Carry-On Bag 101

There comes a time in every travelers’ days where you have to take a good hard look at the carry-on bag you have. The ugly black bag with the worn handle, broken zipper, stains, and the bad wheel must go to the big conveyor belt in the sky or, in my case, goodwill.

Then a new adventure begins: shopping for the new suitcase. Gone are the days where you pop into a department store and peruse the enormous section of luggage for just the right bag. Now the convenience of the worldwide web has made it easier to see your choices online, but much more difficult to actually get the hands-on experience that a new suitcase purchase requires. I found out first hand that purchasing a carry-on requires stealth investigative techniques. It takes a lot of time and patience online to see a bag you like, inside and out, including pockets, handles and wheels. Also, the airlines have changed their carry-on requirements and you have to search each airline to find the requirements. Just to make things really complicated, each airline sets their own standards and, of course, they are all different. Some of the new rules went into effect March 2, 2014, which means your old carry-on bag may not fit some airlines’ standards now with their new rules. Who knew?! Always check the airline directly.

So, what should you look for in a new carry-on?

  1. Make sure that the bag you want will fit the requirements for the airlines you use most frequently. Ignore the claims or tags that say, “approved for all airlines.”  There is no such standard. I have included a chart of the larger airlines and their requirements at the bottom of this blog. For international travel, it’s always best to check with the airline directly.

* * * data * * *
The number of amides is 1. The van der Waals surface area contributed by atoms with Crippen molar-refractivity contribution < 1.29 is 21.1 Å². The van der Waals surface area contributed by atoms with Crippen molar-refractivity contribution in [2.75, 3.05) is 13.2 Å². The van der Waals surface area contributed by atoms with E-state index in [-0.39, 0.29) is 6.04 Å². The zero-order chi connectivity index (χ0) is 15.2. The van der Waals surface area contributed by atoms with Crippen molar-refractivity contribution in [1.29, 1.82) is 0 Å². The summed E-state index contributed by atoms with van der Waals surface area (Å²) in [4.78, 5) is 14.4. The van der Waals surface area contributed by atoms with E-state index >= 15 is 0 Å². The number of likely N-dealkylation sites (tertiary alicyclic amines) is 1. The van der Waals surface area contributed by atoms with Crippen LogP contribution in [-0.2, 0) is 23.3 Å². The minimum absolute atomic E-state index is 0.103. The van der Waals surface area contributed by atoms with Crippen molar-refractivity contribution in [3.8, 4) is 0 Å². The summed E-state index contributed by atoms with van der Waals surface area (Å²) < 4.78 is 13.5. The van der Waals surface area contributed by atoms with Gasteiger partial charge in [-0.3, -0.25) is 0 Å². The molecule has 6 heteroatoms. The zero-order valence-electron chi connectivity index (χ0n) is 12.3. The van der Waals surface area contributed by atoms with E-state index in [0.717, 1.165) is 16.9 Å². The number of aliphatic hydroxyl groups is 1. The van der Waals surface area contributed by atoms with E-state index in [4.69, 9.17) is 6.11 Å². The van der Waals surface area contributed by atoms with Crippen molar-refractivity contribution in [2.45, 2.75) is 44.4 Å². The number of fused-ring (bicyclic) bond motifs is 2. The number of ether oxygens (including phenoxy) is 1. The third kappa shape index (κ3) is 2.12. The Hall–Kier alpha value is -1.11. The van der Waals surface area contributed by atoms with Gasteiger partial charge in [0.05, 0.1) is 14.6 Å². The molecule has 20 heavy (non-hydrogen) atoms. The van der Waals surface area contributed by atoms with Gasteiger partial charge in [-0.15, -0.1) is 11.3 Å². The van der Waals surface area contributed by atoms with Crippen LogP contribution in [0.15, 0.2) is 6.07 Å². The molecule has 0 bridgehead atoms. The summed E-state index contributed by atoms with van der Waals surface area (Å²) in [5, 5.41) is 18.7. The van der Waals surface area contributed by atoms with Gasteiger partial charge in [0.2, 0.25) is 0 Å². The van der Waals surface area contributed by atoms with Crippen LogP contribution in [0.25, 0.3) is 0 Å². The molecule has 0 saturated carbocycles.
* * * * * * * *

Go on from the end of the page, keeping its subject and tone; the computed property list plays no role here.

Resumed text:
2. Make sure that the bag has structure to it. If you choose a soft-side bag, make sure the bag has sturdy sides and bottom. The bags with no structure are crammed and jostled with other bags and they get crushed along with all your stuff.
  3. Pick a bag that is made from durable fabric. Soft-side bags made from nylon or even better, ballistic nylon, will withstand the abuse of travel. A hard-side piece of luggage should be made from high quality polycarbonate, and not cheap plastic. Polycarbonate is lightweight, high impact resistant, and will last a long time.
  4. Pay attention to the details. Your bag should have strong handles, good zippers (metal zippers are better than plastic), and good quality wheels.

If you have the chance to go to an actual store and touch and feel the bags, then do it. Write down the brand and item number and then search online.  This will save you a lot of time surfing the web.

Traveling is stressful enough. You don’t need your show up at the check-in counter at the airport to realize your bag is not carry-on approved or have a broken zipper mid-trip.  So do your research and good luck in your travels.


Airline Height (in) Width (in) Depth (in) Linear (in) Weight (lbs)
American 22 14 9 45 9
Delta 22 14 9 45
Jet Blue 26 18 12
Southwest 24 26 10
United 22 14 9 45
US Airways 22 14 9
Virgin America 24 16 10 50 30

*To calculate linear inches, add up the length, width and height of your bag.

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